NYPD Cop killer Ismaaiyl Brinsley was using a traffic app called Waze to track law enforcement’s movements, NYC Alerts tweeted on Monday. According to an available screenshot, Brinsley was tracking two officers who were almost 4 miles away from him in Staten Island at 10:44 PM EST since the beginning of December. He thanks a friend of his on Instagram for pointing out the app is not “updated in real time” so it’s not that “reliable.”
Smartphone applications monitoring police activity have grown in popularity over the past few years due to decreased cost, portability, and accessibility to average citizens.
Some legal scholars debate that even listening to a police scanner radio in some states may not be legal for a private citizen. In the meantime, other police-oriented apps for citizens take it one step further.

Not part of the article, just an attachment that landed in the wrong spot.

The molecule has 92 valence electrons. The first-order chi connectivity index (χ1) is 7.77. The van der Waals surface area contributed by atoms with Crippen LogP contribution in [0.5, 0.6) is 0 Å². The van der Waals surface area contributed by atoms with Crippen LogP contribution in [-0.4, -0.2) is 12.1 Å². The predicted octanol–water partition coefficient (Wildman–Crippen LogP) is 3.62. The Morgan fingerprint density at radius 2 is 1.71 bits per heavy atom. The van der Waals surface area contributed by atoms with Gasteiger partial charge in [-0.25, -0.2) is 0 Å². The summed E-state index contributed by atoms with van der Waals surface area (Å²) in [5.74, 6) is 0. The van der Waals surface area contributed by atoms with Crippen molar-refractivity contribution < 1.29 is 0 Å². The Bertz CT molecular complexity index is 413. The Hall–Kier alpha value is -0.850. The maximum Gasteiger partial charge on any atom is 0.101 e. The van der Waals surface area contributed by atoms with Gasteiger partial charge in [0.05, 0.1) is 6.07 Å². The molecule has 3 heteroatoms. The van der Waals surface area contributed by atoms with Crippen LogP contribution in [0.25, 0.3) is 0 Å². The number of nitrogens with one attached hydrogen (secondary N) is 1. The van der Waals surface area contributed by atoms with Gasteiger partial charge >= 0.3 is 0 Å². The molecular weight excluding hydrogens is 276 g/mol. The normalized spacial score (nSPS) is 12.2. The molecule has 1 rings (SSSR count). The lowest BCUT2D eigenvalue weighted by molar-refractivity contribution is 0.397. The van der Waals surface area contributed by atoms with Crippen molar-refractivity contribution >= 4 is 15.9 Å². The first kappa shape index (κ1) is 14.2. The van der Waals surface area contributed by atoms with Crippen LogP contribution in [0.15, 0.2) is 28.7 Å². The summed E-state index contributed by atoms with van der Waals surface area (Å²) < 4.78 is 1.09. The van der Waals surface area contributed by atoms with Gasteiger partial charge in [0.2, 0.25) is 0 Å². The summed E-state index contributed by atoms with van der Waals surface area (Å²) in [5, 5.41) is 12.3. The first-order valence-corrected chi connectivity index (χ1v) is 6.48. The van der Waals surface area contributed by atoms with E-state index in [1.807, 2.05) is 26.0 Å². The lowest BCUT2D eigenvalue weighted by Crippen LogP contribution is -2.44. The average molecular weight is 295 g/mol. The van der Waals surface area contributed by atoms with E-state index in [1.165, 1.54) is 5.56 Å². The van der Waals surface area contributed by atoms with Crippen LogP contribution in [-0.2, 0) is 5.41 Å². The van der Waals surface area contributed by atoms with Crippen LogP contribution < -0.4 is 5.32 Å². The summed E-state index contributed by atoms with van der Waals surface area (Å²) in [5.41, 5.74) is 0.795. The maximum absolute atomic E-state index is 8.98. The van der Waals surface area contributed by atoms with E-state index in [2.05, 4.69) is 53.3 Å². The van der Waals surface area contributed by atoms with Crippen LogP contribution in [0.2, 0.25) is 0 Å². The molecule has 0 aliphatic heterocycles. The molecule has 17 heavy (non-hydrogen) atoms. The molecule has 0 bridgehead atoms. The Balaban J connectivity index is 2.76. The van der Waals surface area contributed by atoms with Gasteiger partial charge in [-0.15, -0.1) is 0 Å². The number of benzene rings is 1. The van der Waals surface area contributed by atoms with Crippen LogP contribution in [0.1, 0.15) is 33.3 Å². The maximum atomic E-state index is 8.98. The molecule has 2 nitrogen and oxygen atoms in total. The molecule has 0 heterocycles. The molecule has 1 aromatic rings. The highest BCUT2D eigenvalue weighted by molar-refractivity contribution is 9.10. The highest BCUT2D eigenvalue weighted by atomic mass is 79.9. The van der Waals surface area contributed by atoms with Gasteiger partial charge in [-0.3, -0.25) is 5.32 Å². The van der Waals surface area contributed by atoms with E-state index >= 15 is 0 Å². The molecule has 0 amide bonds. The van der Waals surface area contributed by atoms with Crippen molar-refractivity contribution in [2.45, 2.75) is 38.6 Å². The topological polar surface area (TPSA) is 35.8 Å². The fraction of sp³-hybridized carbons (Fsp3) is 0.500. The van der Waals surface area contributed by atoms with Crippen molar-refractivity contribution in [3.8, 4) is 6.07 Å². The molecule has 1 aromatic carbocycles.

One particular app, for example, called “Surrey Police” tracks a British police department’s movement in the UK. Gizmodo calls it “well intentioned” but states that the app is “supposed to give residents a sense of security—and also a heads up—about when there’s a crime being committed in the area, and how the police are responding. But come on, people! Has no one seen any crime movie ever? This seems like it will be of limited-if-any use to the public at large, and an unbelievable boon to the unsavory folk of Surrey.”